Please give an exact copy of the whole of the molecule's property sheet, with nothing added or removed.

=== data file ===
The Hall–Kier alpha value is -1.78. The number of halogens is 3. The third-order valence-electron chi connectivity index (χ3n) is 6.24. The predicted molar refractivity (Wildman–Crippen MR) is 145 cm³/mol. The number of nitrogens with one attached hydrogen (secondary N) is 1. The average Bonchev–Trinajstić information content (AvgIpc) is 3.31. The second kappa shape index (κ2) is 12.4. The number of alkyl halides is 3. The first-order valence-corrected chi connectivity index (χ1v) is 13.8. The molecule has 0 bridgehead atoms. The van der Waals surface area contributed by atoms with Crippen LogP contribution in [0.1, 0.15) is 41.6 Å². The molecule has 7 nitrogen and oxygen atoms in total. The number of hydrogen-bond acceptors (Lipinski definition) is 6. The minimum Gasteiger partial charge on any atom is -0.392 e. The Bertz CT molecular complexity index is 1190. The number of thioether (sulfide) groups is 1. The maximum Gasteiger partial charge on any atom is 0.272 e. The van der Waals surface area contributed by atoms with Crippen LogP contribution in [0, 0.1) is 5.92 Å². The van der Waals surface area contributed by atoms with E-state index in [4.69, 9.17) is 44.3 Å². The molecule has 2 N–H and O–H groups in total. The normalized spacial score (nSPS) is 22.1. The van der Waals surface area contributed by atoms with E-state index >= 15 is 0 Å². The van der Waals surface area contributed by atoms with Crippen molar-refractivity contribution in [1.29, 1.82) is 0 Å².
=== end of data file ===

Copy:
The Hall–Kier alpha value is -1.78. The number of halogens is 3. The third-order valence-electron chi connectivity index (χ3n) is 6.24. The predicted molar refractivity (Wildman–Crippen MR) is 145 cm³/mol. The number of nitrogens with one attached hydrogen (secondary N) is 1. The average Bonchev–Trinajstić information content (AvgIpc) is 3.31. The second kappa shape index (κ2) is 12.4. The number of alkyl halides is 3. The first-order valence-corrected chi connectivity index (χ1v) is 13.8. The molecule has 0 bridgehead atoms. The van der Waals surface area contributed by atoms with Crippen LogP contribution in [0.1, 0.15) is 41.6 Å². The molecule has 7 nitrogen and oxygen atoms in total. The number of hydrogen-bond acceptors (Lipinski definition) is 6. The minimum Gasteiger partial charge on any atom is -0.392 e. The Bertz CT molecular complexity index is 1190. The number of thioether (sulfide) groups is 1. The maximum Gasteiger partial charge on any atom is 0.272 e. The van der Waals surface area contributed by atoms with Crippen LogP contribution in [0, 0.1) is 5.92 Å². The van der Waals surface area contributed by atoms with E-state index in [4.69, 9.17) is 44.3 Å². The molecule has 2 N–H and O–H groups in total. The normalized spacial score (nSPS) is 22.1. The van der Waals surface area contributed by atoms with E-state index >= 15 is 0 Å². The van der Waals surface area contributed by atoms with Crippen molar-refractivity contribution in [1.29, 1.82) is 0 Å².